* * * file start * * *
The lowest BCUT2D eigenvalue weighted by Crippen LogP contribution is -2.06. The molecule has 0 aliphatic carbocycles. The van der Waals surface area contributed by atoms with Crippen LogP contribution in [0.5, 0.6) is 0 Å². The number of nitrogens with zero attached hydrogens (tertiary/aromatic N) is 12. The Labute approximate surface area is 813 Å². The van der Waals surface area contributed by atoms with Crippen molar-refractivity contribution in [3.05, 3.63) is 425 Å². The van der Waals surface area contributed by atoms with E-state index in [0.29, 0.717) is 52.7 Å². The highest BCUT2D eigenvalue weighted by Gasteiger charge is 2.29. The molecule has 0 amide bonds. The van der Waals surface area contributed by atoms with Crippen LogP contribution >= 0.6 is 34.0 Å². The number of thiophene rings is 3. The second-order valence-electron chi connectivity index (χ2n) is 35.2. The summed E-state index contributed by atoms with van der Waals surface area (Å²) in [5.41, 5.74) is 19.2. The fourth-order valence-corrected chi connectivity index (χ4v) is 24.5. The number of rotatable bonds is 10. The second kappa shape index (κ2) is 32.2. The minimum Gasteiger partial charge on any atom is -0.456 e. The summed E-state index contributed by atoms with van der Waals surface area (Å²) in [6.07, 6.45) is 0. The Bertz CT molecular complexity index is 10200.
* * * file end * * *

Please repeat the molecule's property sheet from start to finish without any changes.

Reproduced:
The lowest BCUT2D eigenvalue weighted by Crippen LogP contribution is -2.06. The molecule has 0 aliphatic carbocycles. The van der Waals surface area contributed by atoms with Crippen LogP contribution in [0.5, 0.6) is 0 Å². The number of nitrogens with zero attached hydrogens (tertiary/aromatic N) is 12. The Labute approximate surface area is 813 Å². The van der Waals surface area contributed by atoms with Crippen molar-refractivity contribution in [3.05, 3.63) is 425 Å². The van der Waals surface area contributed by atoms with E-state index in [0.29, 0.717) is 52.7 Å². The highest BCUT2D eigenvalue weighted by Gasteiger charge is 2.29. The molecule has 0 amide bonds. The van der Waals surface area contributed by atoms with Crippen LogP contribution >= 0.6 is 34.0 Å². The number of thiophene rings is 3. The second-order valence-electron chi connectivity index (χ2n) is 35.2. The summed E-state index contributed by atoms with van der Waals surface area (Å²) in [5.41, 5.74) is 19.2. The fourth-order valence-corrected chi connectivity index (χ4v) is 24.5. The number of rotatable bonds is 10. The second kappa shape index (κ2) is 32.2. The minimum Gasteiger partial charge on any atom is -0.456 e. The summed E-state index contributed by atoms with van der Waals surface area (Å²) in [6.07, 6.45) is 0. The Bertz CT molecular complexity index is 10200.